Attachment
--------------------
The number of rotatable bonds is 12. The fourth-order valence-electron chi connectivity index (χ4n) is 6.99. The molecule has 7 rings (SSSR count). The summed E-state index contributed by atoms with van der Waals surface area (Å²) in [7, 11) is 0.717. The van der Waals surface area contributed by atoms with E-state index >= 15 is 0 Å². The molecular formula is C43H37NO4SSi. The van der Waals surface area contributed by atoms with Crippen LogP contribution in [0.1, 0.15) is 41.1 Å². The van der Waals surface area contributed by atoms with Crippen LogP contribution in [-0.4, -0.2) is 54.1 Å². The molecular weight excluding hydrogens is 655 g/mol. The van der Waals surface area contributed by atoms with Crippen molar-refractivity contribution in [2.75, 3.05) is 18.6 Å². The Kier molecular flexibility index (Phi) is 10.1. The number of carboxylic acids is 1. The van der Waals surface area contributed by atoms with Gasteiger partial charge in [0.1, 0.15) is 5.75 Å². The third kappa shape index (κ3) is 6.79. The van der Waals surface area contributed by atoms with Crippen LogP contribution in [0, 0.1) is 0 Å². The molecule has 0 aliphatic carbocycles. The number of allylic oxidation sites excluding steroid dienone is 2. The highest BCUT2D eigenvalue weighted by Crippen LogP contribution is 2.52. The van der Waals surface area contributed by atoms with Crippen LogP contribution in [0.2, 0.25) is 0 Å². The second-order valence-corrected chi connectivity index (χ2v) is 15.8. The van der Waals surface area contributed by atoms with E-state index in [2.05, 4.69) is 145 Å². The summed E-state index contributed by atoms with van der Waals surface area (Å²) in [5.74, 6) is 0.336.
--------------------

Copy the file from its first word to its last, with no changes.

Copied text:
The number of rotatable bonds is 12. The fourth-order valence-electron chi connectivity index (χ4n) is 6.99. The molecule has 7 rings (SSSR count). The summed E-state index contributed by atoms with van der Waals surface area (Å²) in [7, 11) is 0.717. The van der Waals surface area contributed by atoms with E-state index >= 15 is 0 Å². The molecular formula is C43H37NO4SSi. The van der Waals surface area contributed by atoms with Crippen LogP contribution in [0.1, 0.15) is 41.1 Å². The van der Waals surface area contributed by atoms with Crippen LogP contribution in [-0.4, -0.2) is 54.1 Å². The molecular weight excluding hydrogens is 655 g/mol. The van der Waals surface area contributed by atoms with Crippen molar-refractivity contribution in [2.75, 3.05) is 18.6 Å². The Kier molecular flexibility index (Phi) is 10.1. The number of carboxylic acids is 1. The van der Waals surface area contributed by atoms with Gasteiger partial charge in [0.1, 0.15) is 5.75 Å². The third kappa shape index (κ3) is 6.79. The van der Waals surface area contributed by atoms with Crippen LogP contribution in [0, 0.1) is 0 Å². The molecule has 0 aliphatic carbocycles. The number of allylic oxidation sites excluding steroid dienone is 2. The highest BCUT2D eigenvalue weighted by Crippen LogP contribution is 2.52. The van der Waals surface area contributed by atoms with Crippen LogP contribution in [0.2, 0.25) is 0 Å². The second-order valence-corrected chi connectivity index (χ2v) is 15.8. The van der Waals surface area contributed by atoms with E-state index in [2.05, 4.69) is 145 Å². The summed E-state index contributed by atoms with van der Waals surface area (Å²) in [5.74, 6) is 0.336.